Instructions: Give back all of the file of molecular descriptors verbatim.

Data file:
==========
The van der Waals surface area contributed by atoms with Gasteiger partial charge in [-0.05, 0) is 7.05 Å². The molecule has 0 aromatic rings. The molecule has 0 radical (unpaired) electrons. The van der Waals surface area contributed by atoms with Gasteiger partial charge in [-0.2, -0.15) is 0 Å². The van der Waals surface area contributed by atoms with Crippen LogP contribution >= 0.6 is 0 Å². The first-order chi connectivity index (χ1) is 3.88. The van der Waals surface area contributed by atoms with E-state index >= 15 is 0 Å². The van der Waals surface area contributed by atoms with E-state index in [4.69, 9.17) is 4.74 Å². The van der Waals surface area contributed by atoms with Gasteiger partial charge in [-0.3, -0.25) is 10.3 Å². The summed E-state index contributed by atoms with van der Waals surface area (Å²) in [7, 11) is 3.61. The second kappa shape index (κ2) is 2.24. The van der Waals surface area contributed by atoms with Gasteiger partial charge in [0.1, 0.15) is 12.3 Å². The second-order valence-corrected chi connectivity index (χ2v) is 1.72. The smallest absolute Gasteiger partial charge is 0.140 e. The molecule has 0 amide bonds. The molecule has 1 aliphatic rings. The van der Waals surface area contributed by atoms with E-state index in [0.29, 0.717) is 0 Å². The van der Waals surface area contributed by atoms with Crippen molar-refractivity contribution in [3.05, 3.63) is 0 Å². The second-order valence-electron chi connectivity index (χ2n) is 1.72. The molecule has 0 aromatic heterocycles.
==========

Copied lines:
The van der Waals surface area contributed by atoms with Gasteiger partial charge in [-0.05, 0) is 7.05 Å². The molecule has 0 aromatic rings. The molecule has 0 radical (unpaired) electrons. The van der Waals surface area contributed by atoms with Gasteiger partial charge in [-0.2, -0.15) is 0 Å². The van der Waals surface area contributed by atoms with Crippen LogP contribution >= 0.6 is 0 Å². The first-order chi connectivity index (χ1) is 3.88. The van der Waals surface area contributed by atoms with E-state index >= 15 is 0 Å². The van der Waals surface area contributed by atoms with E-state index in [4.69, 9.17) is 4.74 Å². The van der Waals surface area contributed by atoms with Gasteiger partial charge in [-0.3, -0.25) is 10.3 Å². The summed E-state index contributed by atoms with van der Waals surface area (Å²) in [7, 11) is 3.61. The second kappa shape index (κ2) is 2.24. The van der Waals surface area contributed by atoms with Gasteiger partial charge in [0.1, 0.15) is 12.3 Å². The second-order valence-corrected chi connectivity index (χ2v) is 1.72. The smallest absolute Gasteiger partial charge is 0.140 e. The molecule has 0 amide bonds. The molecule has 1 aliphatic rings. The van der Waals surface area contributed by atoms with E-state index in [0.29, 0.717) is 0 Å². The van der Waals surface area contributed by atoms with Crippen molar-refractivity contribution in [3.05, 3.63) is 0 Å². The second-order valence-electron chi connectivity index (χ2n) is 1.72. The molecule has 0 aromatic heterocycles.